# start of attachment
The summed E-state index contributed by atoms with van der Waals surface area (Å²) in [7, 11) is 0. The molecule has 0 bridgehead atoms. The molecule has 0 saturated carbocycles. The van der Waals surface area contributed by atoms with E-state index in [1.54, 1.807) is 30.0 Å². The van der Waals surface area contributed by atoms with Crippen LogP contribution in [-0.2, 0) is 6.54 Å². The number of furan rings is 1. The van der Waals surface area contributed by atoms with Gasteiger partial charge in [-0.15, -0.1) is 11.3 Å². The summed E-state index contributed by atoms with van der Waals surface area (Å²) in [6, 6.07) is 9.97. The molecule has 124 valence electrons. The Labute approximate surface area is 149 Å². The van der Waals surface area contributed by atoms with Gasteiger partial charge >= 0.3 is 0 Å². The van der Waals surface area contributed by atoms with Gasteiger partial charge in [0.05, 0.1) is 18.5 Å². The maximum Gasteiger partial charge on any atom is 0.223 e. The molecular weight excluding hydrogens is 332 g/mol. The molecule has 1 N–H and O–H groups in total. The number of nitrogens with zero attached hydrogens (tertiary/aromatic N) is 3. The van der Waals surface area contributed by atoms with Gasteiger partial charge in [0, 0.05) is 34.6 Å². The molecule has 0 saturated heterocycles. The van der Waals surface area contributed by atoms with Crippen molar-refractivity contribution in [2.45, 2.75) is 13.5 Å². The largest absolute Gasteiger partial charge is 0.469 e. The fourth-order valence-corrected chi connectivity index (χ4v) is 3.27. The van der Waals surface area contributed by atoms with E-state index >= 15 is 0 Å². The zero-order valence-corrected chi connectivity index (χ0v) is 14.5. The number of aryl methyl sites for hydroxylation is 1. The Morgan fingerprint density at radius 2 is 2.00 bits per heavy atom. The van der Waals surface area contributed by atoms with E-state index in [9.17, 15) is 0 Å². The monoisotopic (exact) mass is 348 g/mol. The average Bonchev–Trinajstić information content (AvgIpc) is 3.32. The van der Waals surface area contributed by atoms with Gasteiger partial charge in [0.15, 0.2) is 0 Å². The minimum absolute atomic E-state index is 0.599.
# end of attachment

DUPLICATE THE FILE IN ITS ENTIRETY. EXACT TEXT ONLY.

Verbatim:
The summed E-state index contributed by atoms with van der Waals surface area (Å²) in [7, 11) is 0. The molecule has 0 bridgehead atoms. The molecule has 0 saturated carbocycles. The van der Waals surface area contributed by atoms with E-state index in [1.54, 1.807) is 30.0 Å². The van der Waals surface area contributed by atoms with Crippen LogP contribution in [-0.2, 0) is 6.54 Å². The number of furan rings is 1. The van der Waals surface area contributed by atoms with Gasteiger partial charge in [-0.15, -0.1) is 11.3 Å². The summed E-state index contributed by atoms with van der Waals surface area (Å²) in [6, 6.07) is 9.97. The molecule has 124 valence electrons. The Labute approximate surface area is 149 Å². The van der Waals surface area contributed by atoms with Gasteiger partial charge >= 0.3 is 0 Å². The van der Waals surface area contributed by atoms with Gasteiger partial charge in [0.05, 0.1) is 18.5 Å². The maximum Gasteiger partial charge on any atom is 0.223 e. The molecular weight excluding hydrogens is 332 g/mol. The molecule has 1 N–H and O–H groups in total. The number of nitrogens with zero attached hydrogens (tertiary/aromatic N) is 3. The van der Waals surface area contributed by atoms with Gasteiger partial charge in [0, 0.05) is 34.6 Å². The molecule has 0 saturated heterocycles. The van der Waals surface area contributed by atoms with Crippen molar-refractivity contribution in [2.45, 2.75) is 13.5 Å². The largest absolute Gasteiger partial charge is 0.469 e. The fourth-order valence-corrected chi connectivity index (χ4v) is 3.27. The van der Waals surface area contributed by atoms with E-state index >= 15 is 0 Å². The zero-order valence-corrected chi connectivity index (χ0v) is 14.5. The number of aryl methyl sites for hydroxylation is 1. The Morgan fingerprint density at radius 2 is 2.00 bits per heavy atom. The van der Waals surface area contributed by atoms with E-state index in [9.17, 15) is 0 Å². The monoisotopic (exact) mass is 348 g/mol. The average Bonchev–Trinajstić information content (AvgIpc) is 3.32. The van der Waals surface area contributed by atoms with Gasteiger partial charge in [0.15, 0.2) is 0 Å². The minimum absolute atomic E-state index is 0.599.